History on a plate: How does a 200-year-old Mexican stew taste?
From "zopa naranja" to "potaje escondido", that's how great-great-grandmothers cooked in Mexico.
If you loved Laura Esquivel's novel "Like Water for Chocolate," or the movie of the same name, you can now emulate the mythical protagonist in the kitchen thanks to an initiative by the University of Texas at San Antonio (UTSA). Recently, the school has digitized and made public half of its approximately 100 handwritten Mexican cuisine recipes from original owners, and some are quite old.
The oldest of all was written in 1789 by the cook of a wealthy family, Doña Ignacita, who had a golden hand for cooking dishes such as "guiso de verduras escondido," "potaje escondido," and orange soup with the unoriginal name of "sopa naranja."
"I've had students cry as they turn their pages because it's so powerful to see the connection with the way their family makes a dish and its origin," UTSA Special Collections librarian Stephanie Noell told Atlas Obscura.
"I want anyone with Internet access to be able to consult these works," she said.
The UTSA collection, whose works often have scribbled notes, has a timeline showing how traditional Mexican and Spanish cuisine mixed during the colonial period.
According to Noell, a 16th-century Spanish conquistador named Bernal Díaz del Castillo defined local dishes made with corn as "corn cakes of misery," while the Nahua indigenous culture considered the Spaniards' wheat bread "food for famine." However, over time, the ingredients of both cultures came to enrich each other.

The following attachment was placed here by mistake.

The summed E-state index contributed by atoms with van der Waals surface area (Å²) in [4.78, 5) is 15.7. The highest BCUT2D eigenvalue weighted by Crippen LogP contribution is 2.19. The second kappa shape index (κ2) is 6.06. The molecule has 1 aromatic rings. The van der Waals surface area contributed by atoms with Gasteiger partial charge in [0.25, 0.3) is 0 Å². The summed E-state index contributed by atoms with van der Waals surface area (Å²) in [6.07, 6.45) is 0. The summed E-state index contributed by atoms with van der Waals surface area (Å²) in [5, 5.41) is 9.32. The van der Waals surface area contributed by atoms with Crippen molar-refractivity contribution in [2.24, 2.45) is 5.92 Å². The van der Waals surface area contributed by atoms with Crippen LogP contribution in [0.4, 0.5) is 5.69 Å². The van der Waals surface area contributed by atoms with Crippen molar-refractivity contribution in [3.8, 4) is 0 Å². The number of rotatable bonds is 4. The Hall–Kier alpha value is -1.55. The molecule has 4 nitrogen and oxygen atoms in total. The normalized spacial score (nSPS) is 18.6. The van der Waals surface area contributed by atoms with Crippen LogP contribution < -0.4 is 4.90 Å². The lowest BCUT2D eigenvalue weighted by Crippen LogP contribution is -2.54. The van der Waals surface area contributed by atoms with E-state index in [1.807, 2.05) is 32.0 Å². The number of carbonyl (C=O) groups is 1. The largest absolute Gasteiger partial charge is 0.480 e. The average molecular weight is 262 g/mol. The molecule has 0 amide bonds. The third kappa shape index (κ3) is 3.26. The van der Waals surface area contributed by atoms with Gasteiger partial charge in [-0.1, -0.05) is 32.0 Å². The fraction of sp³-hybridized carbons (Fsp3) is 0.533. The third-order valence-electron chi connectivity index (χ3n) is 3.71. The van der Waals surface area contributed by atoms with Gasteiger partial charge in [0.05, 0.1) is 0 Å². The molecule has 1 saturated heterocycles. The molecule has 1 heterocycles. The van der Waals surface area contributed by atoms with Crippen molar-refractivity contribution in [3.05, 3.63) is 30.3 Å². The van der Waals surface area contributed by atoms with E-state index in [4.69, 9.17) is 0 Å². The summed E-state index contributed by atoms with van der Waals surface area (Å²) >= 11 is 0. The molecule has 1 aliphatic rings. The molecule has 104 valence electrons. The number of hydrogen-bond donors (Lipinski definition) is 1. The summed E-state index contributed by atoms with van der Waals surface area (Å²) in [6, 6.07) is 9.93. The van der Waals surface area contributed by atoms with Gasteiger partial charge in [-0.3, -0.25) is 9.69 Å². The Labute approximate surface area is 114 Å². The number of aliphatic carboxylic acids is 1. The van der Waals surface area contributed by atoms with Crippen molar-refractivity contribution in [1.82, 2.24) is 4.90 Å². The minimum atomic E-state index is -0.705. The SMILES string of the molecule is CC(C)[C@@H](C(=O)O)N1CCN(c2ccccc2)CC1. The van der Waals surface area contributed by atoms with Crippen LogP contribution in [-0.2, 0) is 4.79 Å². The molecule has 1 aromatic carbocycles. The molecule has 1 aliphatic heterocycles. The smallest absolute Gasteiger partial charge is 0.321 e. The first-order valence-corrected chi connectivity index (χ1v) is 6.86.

"I would love for people to realize that the preparation of Mexican dishes is very laborious," she said.
The university's 2,000-volume cookbook collection started in 2001 when San Antonio resident Laurie Gruenbeck donated more than 500 recipe books she had collected during her travels to Mexico, including Doña Ignacita's handwritten recipes.
Since then, the collection has grown to include some of the oldest gastronomy books published in Mexico, as well as some vegetarian cookbooks dating back to 1900.
One of the highlights is entitled "Arte Nuevo de Cocina y Reposteria Acomodado al Uso Mexicano" (New Art of Mexican Cuisine and Pastry), which was published in 1828 and is unique in its genre. It was donated by British ethnogastronomer Diana Kennedy, who gave it to the university last year along with a hundred other documents, such as correspondence from famous chefs that she kept in her home in Michoacán.
For the expert, who has spent half a century studying the gastronomy of the neighboring country, talking about "Mexican cuisine" is wrong since each state has its own stews, aromas, and flavors.
"I would love for people to realize that preparing Mexican dishes is very laborious," she told Texas Public Radio in May. "Most people don't bother, but I do. I always tell them, 'Oh my God, they didn't do something right' or 'They put garlic in the guacamole,' which should never be done. So I'm a little bit of a wreck."
Kennedy's books are the result of decades of research and provide a wealth of information about the dishes of different regions, including socioeconomic data and attributions to the cooks who originally shared the recipes.
In addition, the volumes in the UTSA collection are invaluable not only for cooking fans but for cultural historians, who can better "chew" on how people lived in the past through the late 17th and early 19th century recipes.
One example is the wine of Parras, which was made secretly in the town of Parras despite the fact that it was forbidden to everyone except the clergy. Doña Ignacita's recipe book also includes recipes for a sweet and spicy sauce that seems to be an early version of a mole.
But besides being a historical treasure you can reproduce in the kitchen, these recipe books can be read as regional stories.
As Laura Esquivel wrote: "Life would be much more pleasant if one could take the tastes and smells of one's mother's house with one wherever one goes."